My stomach drops. Time slows down. I freeze like a bunny, hoping the moment will pass if I just don’t move. The hand glides up the thigh. The straying thumb and forefinger pinch the ass. My brain fuzzes. I can’t process all these emotions at once. Anger. Fear. Humiliation. Resignation. I’ve been fair game in the office since I began my PhD program in biology 17 years ago. I thought it would get better as I moved up the career ladder. It didn’t, it just changed.

One might imagine that I have similar experiences during my 25 years of running. After all, I’m always the lone woman running with a gaggle of men. But it doesn’t. Never. What’s the difference? Why do I feel helpless as a woman in science, but in control as a runner in an equally male-dominated arena?

First, let’s address the theories that cannot explain why I’m more likely to be harassed in the office than on the trails.

  1. The type of men that do science are different from the ones that run. I don’t buy this. They are pretty much the same men, from similarly educated backgrounds, just placed in different contexts.
  2. I behave/dress/speak differently in the office. If anything, I’m less inhibited on the trails.
  3. I’m more decorated as a runner so garner more respect. Not really. It’s hard to compare, but I get about equal media coverage for science as for running.
  4. I have Aaron to protect me. So, when’s the last time you guys ran with Aaron?
  5. I don’t socialize as much with runners. If anything, I socialize more with runners.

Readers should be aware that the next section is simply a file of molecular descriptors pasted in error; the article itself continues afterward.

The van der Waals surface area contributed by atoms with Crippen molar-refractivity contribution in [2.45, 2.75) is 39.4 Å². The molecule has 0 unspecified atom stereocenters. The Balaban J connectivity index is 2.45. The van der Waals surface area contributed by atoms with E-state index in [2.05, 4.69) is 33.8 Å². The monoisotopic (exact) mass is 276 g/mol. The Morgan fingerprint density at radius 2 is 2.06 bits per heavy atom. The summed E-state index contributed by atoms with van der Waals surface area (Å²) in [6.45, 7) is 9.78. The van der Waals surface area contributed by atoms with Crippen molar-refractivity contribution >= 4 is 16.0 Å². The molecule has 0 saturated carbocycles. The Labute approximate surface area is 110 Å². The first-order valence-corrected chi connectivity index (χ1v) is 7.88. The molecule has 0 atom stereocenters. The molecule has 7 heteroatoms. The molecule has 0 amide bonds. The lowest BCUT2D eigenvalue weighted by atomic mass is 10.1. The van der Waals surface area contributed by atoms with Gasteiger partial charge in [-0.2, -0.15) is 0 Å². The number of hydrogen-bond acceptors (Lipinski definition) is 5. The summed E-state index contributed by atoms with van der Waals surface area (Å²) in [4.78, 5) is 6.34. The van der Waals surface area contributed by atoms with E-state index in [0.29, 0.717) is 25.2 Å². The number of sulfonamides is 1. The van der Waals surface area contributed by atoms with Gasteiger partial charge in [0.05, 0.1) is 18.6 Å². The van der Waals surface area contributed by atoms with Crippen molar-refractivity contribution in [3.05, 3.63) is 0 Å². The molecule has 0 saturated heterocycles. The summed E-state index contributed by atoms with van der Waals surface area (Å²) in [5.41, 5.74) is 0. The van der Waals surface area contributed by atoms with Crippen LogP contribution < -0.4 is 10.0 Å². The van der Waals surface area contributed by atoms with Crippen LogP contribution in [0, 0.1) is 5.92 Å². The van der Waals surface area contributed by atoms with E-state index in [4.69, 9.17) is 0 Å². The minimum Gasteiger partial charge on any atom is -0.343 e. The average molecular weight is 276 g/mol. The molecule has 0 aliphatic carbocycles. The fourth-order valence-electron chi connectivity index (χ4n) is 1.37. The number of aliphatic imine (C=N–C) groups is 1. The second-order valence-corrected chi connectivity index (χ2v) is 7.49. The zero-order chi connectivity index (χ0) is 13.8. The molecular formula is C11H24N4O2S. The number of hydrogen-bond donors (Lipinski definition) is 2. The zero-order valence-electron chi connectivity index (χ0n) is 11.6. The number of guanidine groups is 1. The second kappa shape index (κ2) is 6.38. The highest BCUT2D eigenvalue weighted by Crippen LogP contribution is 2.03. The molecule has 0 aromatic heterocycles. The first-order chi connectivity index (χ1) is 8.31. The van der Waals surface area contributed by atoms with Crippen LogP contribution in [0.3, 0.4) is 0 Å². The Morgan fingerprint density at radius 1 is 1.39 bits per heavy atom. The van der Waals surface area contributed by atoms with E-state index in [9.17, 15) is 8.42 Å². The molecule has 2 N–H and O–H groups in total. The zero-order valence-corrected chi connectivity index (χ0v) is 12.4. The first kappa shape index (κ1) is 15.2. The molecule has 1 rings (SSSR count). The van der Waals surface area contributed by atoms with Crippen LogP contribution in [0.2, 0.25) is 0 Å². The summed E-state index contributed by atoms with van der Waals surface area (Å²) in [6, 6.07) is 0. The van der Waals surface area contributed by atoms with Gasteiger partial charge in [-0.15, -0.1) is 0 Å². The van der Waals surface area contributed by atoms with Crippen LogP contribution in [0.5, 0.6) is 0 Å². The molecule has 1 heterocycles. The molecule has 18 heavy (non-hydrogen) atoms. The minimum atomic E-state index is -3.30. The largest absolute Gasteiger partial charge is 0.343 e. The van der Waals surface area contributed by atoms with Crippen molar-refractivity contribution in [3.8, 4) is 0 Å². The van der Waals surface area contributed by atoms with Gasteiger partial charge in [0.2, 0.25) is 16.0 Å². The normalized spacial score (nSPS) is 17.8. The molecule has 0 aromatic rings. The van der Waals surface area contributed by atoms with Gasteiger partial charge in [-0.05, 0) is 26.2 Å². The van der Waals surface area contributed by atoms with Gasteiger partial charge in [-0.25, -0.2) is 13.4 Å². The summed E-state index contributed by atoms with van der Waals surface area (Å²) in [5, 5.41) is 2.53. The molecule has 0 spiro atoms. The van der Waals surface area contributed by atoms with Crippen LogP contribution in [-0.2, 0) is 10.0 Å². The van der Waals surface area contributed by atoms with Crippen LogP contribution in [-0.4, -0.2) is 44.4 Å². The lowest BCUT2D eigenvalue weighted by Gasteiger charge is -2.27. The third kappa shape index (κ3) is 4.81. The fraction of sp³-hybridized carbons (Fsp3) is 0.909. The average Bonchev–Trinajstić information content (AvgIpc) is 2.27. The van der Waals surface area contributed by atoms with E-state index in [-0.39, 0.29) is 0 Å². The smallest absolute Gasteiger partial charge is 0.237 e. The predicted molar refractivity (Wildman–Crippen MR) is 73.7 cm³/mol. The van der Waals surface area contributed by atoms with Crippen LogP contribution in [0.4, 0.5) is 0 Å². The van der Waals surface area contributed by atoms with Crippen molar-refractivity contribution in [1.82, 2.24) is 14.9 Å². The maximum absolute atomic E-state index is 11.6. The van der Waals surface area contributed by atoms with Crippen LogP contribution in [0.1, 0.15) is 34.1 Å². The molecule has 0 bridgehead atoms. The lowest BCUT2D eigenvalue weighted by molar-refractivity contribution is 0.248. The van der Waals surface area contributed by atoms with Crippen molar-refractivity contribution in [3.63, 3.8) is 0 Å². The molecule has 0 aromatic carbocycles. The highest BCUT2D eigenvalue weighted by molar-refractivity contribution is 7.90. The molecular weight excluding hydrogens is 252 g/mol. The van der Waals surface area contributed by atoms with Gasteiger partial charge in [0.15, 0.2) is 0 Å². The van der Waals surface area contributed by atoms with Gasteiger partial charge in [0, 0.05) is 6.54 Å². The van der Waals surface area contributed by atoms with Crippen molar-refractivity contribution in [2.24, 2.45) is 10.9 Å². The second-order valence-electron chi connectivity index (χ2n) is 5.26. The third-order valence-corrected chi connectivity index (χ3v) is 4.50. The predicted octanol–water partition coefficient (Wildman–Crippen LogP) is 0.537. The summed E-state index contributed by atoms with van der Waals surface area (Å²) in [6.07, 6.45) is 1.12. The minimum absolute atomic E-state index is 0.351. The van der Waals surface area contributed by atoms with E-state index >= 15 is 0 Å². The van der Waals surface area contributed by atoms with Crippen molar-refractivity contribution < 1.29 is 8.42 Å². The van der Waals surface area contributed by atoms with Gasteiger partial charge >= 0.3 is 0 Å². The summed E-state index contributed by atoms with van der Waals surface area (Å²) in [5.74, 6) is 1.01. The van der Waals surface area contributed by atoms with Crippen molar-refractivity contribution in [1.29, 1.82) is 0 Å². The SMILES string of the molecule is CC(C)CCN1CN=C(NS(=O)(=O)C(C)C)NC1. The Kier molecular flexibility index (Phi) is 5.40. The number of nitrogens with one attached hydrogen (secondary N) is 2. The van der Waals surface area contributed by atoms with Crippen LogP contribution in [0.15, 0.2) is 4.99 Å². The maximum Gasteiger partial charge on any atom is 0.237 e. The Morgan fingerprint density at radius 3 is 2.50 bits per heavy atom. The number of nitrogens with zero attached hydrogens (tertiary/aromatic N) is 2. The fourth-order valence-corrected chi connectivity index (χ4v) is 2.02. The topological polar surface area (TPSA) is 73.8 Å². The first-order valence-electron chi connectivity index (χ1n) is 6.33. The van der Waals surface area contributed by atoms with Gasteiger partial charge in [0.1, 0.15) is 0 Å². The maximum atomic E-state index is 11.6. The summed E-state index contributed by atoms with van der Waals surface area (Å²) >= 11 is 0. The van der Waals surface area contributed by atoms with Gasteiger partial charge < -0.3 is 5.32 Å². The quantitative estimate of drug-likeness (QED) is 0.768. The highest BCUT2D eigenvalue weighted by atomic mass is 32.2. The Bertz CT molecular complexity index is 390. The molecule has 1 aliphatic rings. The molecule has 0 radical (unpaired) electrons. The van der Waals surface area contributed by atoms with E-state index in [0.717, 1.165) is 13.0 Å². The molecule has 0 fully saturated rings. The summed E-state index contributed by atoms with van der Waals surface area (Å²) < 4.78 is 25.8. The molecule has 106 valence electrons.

In reality, one word explains why men behave differently towards me in the office versus on the trails: Hierarchy. It all comes down to power.

Women runners have freedom to self-negotiate. Men are not saints. Neither am I. We work it out like school kids on a playground. No one holds anyone’s leash. It’s the power imbalances in top-down organizations that create bunnies and wolves. For historical reasons the upper rungs tend to be filled by men. I never get harassed by men who are equal or below me in the office hierarchy. It’s always supervisors. It makes sense. The greater the power imbalance, the fewer options I have and the greater the costs of fighting back.

I don’t mean to idealize runners. There are bad eggs in any community with a spectrum of personalities. The difference is the bad eggs don’t arbitrarily occupy rungs on a ladder from which to rain down grenades on underlings. Of course this happens all the time in professional running, and the history of abuse of women runners by coaches and other authorities is long. For that reason I never joined any organized track clubs or coaching systems after college.

And I don’t mean to downplay the risks and abuse women runners experience in the public arena. Running around the globe I’ve had catcalls, taunts, knives brandished, beer bottles thrown at me. Running in DC’s parks on my own I’m constantly aware of threats. But the threats are from strangers. In my 25 years of running I have never felt threatened or harassed by a runner I know, even as an acquaintance, in the way I do at work. No one feels that sense of entitlement.

Sometimes I have to remind myself that predators in the office would probably be harmless on the trail. It’s a luxury that I always have have a safe place to return to. It helps me fling myself into the fire at work, spinning the roulette wheel each day to see whether I get monster. Most days not.


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